Ask a Lifeguard -- What's with the horseshoe crabs?

Date Published: 
June 15, 2012

We see them washing up on our guarded beaches, floating like heads out in the Atlantic, or in broken pieces scattered along the tideline. What’s the situation for these horseshoe crabs? Why don’t we see this happening to other sealife?

Coastal Point • Stock photographyCoastal Point • Stock photography

May and June are the prime spawning months for the horseshoe crabs. During the full and new moons of these months, horseshoe crabs take advantage of the higher tides. But as they get ready for these tides, the horseshoe crabs congregate in the shallow water just beyond the ocean’s waves and along the nearshore areas of the inland bays.

When the time is right, the females come on shore to “nest,” forming a shallow depression in the sand and depositing their eggs. The males come right along — sometimes hitching a ride on the backs of females — to fertilize the eggs.

Unfortunately, this mating ritual puts the horseshoe crabs into harm’s way in the ocean. The shallow water is the area most impacted by waves. Gentle waves can help bring the horseshoe crabs to shore. But powerful waves can kill them, smashing them in the impact zone.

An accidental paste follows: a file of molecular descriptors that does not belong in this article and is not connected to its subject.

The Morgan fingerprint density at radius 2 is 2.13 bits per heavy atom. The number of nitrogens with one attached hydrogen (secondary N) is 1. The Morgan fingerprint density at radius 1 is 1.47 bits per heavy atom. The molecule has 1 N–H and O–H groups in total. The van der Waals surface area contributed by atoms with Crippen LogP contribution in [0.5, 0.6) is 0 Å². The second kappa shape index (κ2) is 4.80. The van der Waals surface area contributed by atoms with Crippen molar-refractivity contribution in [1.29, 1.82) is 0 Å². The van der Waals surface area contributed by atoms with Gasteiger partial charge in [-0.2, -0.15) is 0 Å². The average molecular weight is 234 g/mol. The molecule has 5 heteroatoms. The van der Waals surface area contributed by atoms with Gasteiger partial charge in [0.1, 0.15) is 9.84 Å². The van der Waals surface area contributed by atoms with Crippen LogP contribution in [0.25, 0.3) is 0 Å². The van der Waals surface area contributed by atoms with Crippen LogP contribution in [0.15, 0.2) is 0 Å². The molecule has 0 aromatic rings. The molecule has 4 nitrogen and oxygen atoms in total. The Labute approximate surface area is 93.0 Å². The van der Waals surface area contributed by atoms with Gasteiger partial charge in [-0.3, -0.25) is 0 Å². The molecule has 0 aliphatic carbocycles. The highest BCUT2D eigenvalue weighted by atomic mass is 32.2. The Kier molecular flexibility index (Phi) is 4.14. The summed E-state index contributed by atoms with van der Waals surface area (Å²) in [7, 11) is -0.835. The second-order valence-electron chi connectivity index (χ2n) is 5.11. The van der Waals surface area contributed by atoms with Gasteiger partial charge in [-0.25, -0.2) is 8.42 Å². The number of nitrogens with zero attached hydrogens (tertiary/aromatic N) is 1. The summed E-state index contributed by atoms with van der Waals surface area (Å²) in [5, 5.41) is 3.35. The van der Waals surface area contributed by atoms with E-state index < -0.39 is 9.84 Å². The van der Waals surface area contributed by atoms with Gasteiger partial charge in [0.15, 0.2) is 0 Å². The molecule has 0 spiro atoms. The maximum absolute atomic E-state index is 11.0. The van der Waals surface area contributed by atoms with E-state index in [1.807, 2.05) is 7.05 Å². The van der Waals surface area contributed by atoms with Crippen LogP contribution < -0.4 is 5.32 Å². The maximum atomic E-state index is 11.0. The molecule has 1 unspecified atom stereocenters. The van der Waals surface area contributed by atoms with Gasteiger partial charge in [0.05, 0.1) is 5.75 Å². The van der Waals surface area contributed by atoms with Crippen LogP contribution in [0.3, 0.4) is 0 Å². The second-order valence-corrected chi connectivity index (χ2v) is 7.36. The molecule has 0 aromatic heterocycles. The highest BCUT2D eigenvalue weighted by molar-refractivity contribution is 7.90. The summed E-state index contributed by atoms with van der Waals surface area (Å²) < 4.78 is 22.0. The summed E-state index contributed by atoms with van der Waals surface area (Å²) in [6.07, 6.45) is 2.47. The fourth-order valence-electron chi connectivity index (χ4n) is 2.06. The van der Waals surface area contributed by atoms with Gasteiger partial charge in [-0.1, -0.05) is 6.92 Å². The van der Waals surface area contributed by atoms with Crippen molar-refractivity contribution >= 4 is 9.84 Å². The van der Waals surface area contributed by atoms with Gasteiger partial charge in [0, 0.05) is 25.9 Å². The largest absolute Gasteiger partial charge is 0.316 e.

If a large adult horseshoe crab makes it to shore alive, it’s probably out of the ocean on purpose. After all, these creatures are estimated to be at least 300 million years old and predate dinosaurs, according to the Web site of the University of Delaware’s College of Marine and Earth Studies (www.ceoe.udel.edu/horseshoecrab).

So let the horseshoe crab do what it came ashore to do.

However, if you see a horseshoe crab out in the water beyond the waves floating and bobbing “like a severed head,” as some beach patrons describe it, leave it alone, too. It’s dead. And, no, we lifeguards are not going to go rescue it.

Some people want to get involved watching the mating ritual and spending time with the horseshoe crabs. Volunteers can join the Center for the Inland Bays for their 2012 Horseshoe Crab Survey. Beware — you’ll need to be a night owl for this! There are several nearby bayside locations, such as James Farm Ecological Preserve, Holts Landing and Bay Colony, where volunteers meet to watch and record the horseshoe crabs in action. Check out www.inlandbays.org for more information.

Horseshoe crab fans, check out www.SussexCoast.com. This group sells stickers and shirts featuring this unique creature and donates funds from the sales to local habitat preservation efforts.

Long live horseshoe crabs! If you step on a slightly slimy, hard, helmet-shaped thing while in the water, don’t worry. The horseshoe crabs under us are pretty tough. They’ve been around this long, and they’ll be here long after we’ve gone.

Dana Schaefer has been a local ocean rescue lifeguard for 15 years. Do you have a question for a lifeguard? Ask her at dgsears@aol.com.